Friday, July 2, 2010

Retail survival list.

Observations for which I get in trouble every time.

1.) Advertising is a waste of money.
2.) Promotions are a waste of time.
3.) Gathering space is a waste of space.
4.) Discounts are stupid.
5.) Street closures hurt business.
6.) Kids don't read comics.
7.) Never listen to experts.
8.) Big businesses are dinosaurs.
9.) Your core for any hobby are Mom and Pops.
10.)Comics are literature.
11.)Comics are art.
12.)Business isn't rocket science, it's math.
13.)Experts usually aren't.
14.)Mom and Pops grow the business...
15.)Big business plunders.
16.)Big box stores are ponzi schemes.
17.)Always pick the bigger town/more competition.
18.)Never pick the smaller town/less competition.
19.)No amount of brilliance will overcome the math.
20.)Superhero movies have zero effect on comic sales.
21.)Old 'collectibles' are a con.
22.)Antiques Roadshow has a lot to answer for.
23.)The internet is our savior.
24.)The internet is our doom.
25.)Stay small -- don't expand beyond your abilities.
26.)Stay in place -- don't move, change services, etc. to save a few bucks.
27.)Mom and Pops earn enough for Mom and Pop, not managers and a crew.
28.)Producers will always drop the Mom and Pop in favor of big business.
29.)Once the Mom and Pop's are dropped, it's only a matter of time before a full collapse...
30.)Magical thinking won't overcome the math.
31.)Wanting it ain't enough.
32.)Product, product, product.
33.)If something isn't selling, raise the price.
34.)If something is selling, stick to your price.
35.)Friends come and go, enemies accumulate.
36.)You can't please everyone.
37.)"The customer is always right," is a promotional gimmick.
38.)Big business will tell you what you want to hear, then do what they want.
39.)Let product be your display, not fancy expensive fixtures...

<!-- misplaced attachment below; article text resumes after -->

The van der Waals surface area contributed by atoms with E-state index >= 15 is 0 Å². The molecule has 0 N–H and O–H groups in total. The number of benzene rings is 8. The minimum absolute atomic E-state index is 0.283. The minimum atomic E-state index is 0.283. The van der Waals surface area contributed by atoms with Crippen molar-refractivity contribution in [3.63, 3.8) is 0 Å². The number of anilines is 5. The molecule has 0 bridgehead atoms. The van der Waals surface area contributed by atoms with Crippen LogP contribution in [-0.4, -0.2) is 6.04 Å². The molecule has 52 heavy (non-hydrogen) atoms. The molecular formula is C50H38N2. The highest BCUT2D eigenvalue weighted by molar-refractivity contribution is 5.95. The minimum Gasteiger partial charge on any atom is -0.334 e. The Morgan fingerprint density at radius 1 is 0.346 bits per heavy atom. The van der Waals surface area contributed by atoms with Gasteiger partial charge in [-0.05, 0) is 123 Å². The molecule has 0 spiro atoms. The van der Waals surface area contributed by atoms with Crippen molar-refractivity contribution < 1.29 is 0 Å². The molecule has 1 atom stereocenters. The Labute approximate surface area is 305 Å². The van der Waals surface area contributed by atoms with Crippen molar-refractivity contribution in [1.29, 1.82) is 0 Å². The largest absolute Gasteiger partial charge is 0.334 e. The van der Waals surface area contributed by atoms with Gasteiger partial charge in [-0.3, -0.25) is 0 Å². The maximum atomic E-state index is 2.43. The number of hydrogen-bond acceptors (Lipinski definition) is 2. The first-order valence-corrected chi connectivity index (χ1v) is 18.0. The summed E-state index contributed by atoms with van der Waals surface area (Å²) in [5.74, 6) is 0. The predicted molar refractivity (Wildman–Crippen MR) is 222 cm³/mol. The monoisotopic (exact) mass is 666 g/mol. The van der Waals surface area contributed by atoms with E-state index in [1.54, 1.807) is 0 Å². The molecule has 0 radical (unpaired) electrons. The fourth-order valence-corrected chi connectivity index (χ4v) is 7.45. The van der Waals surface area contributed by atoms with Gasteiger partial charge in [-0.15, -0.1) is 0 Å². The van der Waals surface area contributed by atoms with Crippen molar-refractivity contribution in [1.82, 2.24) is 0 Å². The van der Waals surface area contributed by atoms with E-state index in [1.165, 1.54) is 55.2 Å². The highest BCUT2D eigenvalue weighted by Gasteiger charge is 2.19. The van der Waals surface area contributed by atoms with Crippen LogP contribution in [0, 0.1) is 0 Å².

40.)The more you carry, the more you'll sell.
41.)Don't dump product, keep it, and handsell it to the truly interested.
42.)Everything sells eventually.
43.)It's better to have product customers want, than that they like you.
44.)It's better to have it at the higher price, than NOT have it at the lower price.
45.)Bad parking just means you're busy. ("No one eats there anymore, it's too crowded.)
46.)You'll never stay popular forever. Popularity comes and goes...
47.)No business will tell you how well they are really doing.
48.)If you are slow, you'll find out later everyone else was too.
49.)Inner dynamics are more important than outer. (the economy, competition, etc.)

and finally, though I could probably come up with a 100 more...........

50.)Never listen to experts...including me.


Wes said...

Great insight, Dunc. I would only argue that we should listen to experts (including you), but act on our own interpretation of the best information we can get.

Art and science should inform one another.

Hope all is well. I am actively participating in organizing a run/walk event for the 40th reunion. Who would have guessed?

blackdog said...

I think I disagree with all your generalizations except #50.

Jeff said...

I don't get this one:

"If something isn't selling, raise the price."

Have you actually ever RAISED the price on something that didn't sell. And then it sold?

What is your theory? That a higher price tag signifies greater worth?

Duncan McGeary said...


this takes a bit of explanation, and of course there are times you just want to dump something and take the lower price -- as long as you don't intend to carry it anymore.

But on slower moving product you still want to carry, it makes sense to price it slightly higher so that you keep it in stock but if you sell it you get enough margin to buy it again.

#1. Still Selling